Last August, during the first presidential debate, Fox News’ Megyn Kelly confronted Donald Trump about his history of sexist comments. For the next nine months, Trump has waged war against Kelly, calling her a bimbo and suggesting she asked him a tough question because she was menstruating.
A truce was called tonight, just in time for Kelly to interview Trump for the launch of her new prime time interview show on Fox broadcast affiliates.
How did Trump start the interview? With a blatant lie.
It wasn’t a particularly big or consequential lie. It was a petty, puzzling, pointless lie. But it was indicative of how Trump operates.
In March, Trump retweeted an unflattering picture of Ted Cruz’s wife, Heidi Cruz. It was a nasty tweet that seemed to serve no particular purpose.
— Donald J. Trump (@realDonaldTrump) March 24, 2016
Kelly started her interview by asking Trump if he had made any mistakes in the campaign. She noted that he had called the Heidi Cruz tweet a mistake.
Trump objected to Kelly’s description. “I said I could have done without it, to be exact.”
Kelly stuck to her guns, saying Trump called it “a mistake.”
Trump stuck to his gun saying that he “actually didn’t it say it that way.” He added that “you could say [Heidi Cruz is] fair game because she’s very much involved with the campaign.”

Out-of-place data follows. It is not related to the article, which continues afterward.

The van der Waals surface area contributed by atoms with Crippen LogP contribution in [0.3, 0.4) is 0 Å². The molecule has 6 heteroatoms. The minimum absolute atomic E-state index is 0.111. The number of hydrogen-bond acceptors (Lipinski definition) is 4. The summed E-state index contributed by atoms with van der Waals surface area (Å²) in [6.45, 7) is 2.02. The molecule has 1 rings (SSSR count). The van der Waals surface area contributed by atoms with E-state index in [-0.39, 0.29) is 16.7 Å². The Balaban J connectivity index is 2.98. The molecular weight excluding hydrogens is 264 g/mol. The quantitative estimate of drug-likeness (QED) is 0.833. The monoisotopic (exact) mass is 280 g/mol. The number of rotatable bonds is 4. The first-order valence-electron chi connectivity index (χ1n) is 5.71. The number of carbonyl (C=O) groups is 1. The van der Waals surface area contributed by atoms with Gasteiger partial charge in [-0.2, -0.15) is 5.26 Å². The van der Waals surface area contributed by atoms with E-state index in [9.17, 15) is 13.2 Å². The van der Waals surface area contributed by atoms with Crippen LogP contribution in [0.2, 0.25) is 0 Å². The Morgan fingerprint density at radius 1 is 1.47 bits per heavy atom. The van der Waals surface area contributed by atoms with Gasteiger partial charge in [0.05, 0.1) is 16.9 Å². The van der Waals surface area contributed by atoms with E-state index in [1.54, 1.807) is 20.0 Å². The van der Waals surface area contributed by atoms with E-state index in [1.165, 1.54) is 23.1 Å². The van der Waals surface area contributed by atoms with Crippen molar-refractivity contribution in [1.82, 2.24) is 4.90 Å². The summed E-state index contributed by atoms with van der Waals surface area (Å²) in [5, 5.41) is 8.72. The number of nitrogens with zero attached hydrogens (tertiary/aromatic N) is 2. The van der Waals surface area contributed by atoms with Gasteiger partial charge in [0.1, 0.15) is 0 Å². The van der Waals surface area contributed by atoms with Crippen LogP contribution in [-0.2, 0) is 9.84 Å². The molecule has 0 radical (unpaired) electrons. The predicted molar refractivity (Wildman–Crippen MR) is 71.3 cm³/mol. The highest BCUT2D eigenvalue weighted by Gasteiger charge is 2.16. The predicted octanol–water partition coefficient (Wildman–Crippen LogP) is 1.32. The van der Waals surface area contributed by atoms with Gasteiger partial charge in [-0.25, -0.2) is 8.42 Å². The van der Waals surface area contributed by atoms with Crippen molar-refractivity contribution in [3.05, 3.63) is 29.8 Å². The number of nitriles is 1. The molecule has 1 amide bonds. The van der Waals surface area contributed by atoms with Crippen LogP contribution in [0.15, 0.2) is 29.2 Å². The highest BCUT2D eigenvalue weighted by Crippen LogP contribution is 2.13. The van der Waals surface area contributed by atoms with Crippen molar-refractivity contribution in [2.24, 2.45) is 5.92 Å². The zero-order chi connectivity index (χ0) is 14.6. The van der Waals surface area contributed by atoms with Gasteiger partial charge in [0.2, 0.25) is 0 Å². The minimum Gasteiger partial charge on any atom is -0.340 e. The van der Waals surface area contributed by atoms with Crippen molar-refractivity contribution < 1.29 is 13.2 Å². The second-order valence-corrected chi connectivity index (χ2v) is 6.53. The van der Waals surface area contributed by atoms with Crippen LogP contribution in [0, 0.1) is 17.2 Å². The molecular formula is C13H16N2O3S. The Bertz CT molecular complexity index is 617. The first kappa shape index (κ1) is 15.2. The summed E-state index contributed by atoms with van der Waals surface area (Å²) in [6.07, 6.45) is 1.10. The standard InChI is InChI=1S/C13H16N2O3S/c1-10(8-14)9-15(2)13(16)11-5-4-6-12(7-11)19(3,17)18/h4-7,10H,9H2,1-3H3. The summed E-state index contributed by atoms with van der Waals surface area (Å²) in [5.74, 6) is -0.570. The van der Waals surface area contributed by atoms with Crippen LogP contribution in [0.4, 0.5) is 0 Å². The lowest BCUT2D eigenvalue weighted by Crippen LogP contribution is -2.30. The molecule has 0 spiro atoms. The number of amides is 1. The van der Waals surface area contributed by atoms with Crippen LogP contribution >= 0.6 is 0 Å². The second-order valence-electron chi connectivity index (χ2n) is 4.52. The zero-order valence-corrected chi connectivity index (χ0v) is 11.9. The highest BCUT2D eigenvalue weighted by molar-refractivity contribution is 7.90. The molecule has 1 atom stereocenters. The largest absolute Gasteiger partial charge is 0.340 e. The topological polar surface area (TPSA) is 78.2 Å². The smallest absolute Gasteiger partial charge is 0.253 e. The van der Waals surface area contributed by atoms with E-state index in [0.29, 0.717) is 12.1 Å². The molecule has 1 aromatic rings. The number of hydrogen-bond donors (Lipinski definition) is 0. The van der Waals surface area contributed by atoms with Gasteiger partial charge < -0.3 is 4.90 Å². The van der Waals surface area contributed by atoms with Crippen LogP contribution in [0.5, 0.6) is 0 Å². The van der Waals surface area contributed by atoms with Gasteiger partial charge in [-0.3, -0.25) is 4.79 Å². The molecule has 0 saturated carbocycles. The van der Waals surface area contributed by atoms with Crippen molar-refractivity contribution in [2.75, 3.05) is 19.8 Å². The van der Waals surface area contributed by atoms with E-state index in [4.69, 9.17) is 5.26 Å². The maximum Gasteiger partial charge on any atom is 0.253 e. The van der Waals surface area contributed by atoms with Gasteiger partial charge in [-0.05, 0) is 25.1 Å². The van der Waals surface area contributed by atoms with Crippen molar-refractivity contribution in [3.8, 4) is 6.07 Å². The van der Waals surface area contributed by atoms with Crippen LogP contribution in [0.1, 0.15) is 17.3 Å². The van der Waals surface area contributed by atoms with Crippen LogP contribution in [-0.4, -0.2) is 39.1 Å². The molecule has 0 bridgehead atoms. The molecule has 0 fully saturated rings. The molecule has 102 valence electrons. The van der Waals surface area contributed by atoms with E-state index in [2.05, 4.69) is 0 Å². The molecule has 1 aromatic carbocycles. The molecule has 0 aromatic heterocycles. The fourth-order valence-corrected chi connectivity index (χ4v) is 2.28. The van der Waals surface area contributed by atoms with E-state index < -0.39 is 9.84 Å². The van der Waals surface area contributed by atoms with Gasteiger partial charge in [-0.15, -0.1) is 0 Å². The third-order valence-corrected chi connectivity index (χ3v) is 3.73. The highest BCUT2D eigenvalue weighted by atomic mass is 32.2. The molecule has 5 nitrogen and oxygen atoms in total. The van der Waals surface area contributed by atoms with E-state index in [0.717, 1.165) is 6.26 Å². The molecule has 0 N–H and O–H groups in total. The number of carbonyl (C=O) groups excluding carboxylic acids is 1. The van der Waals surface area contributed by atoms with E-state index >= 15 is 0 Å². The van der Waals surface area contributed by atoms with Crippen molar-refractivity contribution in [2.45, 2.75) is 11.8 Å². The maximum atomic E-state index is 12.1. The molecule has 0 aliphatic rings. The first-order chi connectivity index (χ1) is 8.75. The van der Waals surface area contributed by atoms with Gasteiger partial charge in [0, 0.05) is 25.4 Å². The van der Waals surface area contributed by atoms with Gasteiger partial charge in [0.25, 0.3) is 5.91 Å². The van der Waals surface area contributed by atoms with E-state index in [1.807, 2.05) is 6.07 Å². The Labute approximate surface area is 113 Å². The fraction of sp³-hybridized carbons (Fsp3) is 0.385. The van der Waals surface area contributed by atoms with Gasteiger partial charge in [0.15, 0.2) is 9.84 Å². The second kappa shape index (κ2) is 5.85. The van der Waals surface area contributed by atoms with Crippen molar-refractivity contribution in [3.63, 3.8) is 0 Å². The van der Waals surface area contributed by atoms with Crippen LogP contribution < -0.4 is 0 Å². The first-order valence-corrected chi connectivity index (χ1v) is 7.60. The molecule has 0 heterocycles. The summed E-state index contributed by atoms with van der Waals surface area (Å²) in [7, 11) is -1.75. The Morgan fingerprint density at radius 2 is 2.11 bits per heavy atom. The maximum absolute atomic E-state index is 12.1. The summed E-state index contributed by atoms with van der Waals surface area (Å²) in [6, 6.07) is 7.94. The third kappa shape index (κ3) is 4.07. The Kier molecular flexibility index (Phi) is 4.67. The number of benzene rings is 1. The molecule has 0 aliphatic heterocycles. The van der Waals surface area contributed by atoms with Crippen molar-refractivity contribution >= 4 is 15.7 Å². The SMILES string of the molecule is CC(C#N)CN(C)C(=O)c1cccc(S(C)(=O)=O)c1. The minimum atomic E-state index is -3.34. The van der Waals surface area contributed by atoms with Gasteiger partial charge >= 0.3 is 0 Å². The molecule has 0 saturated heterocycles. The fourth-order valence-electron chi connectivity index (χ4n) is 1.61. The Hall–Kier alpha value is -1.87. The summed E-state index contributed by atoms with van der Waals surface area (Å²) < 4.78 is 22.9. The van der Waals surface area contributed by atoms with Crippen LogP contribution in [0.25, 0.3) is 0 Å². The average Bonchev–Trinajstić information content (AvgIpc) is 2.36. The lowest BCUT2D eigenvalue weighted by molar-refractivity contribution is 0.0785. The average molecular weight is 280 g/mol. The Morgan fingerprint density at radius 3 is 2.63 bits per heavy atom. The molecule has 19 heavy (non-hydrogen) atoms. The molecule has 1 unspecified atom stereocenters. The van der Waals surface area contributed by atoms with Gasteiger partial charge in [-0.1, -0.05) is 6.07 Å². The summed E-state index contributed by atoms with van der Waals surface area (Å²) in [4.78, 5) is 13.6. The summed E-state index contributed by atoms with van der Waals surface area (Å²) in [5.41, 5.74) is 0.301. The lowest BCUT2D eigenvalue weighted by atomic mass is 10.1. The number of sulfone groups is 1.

But Trump did call it “a mistake.” He did so in an interview with New York Times columnist Maureen Dowd.
The moment isn’t likely to generate much attention, and there’s some justification for this. After all, this particular lie isn’t very important. But it also illustrates the difficulty of covering candidate Donald Trump. It’s not that he doesn’t tell the truth. It’s that he has total disregard for the truth.
Confronted with his own words by Megyn Kelly, he stuck to his guns. Kelly knew she was right and Trump was lying. She called him on it and he repeated his lie again. But eventually she had to move on.
So too will everyone else. Such is the nature of the 2016 presidential campaign.